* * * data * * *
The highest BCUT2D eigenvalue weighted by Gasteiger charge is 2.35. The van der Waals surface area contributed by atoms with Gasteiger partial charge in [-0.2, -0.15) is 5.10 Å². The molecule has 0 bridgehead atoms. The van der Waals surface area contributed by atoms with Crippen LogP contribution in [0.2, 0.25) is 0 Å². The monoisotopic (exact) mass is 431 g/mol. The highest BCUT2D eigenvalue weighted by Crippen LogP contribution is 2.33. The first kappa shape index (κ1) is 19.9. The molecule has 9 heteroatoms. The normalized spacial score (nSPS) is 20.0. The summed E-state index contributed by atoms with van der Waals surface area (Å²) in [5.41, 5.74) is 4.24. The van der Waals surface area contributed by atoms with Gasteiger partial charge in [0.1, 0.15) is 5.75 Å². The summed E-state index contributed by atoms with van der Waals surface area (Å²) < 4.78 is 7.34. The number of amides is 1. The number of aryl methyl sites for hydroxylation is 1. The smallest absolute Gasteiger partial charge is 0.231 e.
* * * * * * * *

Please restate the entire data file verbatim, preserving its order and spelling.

The highest BCUT2D eigenvalue weighted by Gasteiger charge is 2.35. The van der Waals surface area contributed by atoms with Gasteiger partial charge in [-0.2, -0.15) is 5.10 Å². The molecule has 0 bridgehead atoms. The van der Waals surface area contributed by atoms with Crippen LogP contribution in [0.2, 0.25) is 0 Å². The monoisotopic (exact) mass is 431 g/mol. The highest BCUT2D eigenvalue weighted by Crippen LogP contribution is 2.33. The first kappa shape index (κ1) is 19.9. The molecule has 9 heteroatoms. The normalized spacial score (nSPS) is 20.0. The summed E-state index contributed by atoms with van der Waals surface area (Å²) in [5.41, 5.74) is 4.24. The van der Waals surface area contributed by atoms with Gasteiger partial charge in [0.1, 0.15) is 5.75 Å². The summed E-state index contributed by atoms with van der Waals surface area (Å²) < 4.78 is 7.34. The number of amides is 1. The number of aryl methyl sites for hydroxylation is 1. The smallest absolute Gasteiger partial charge is 0.231 e.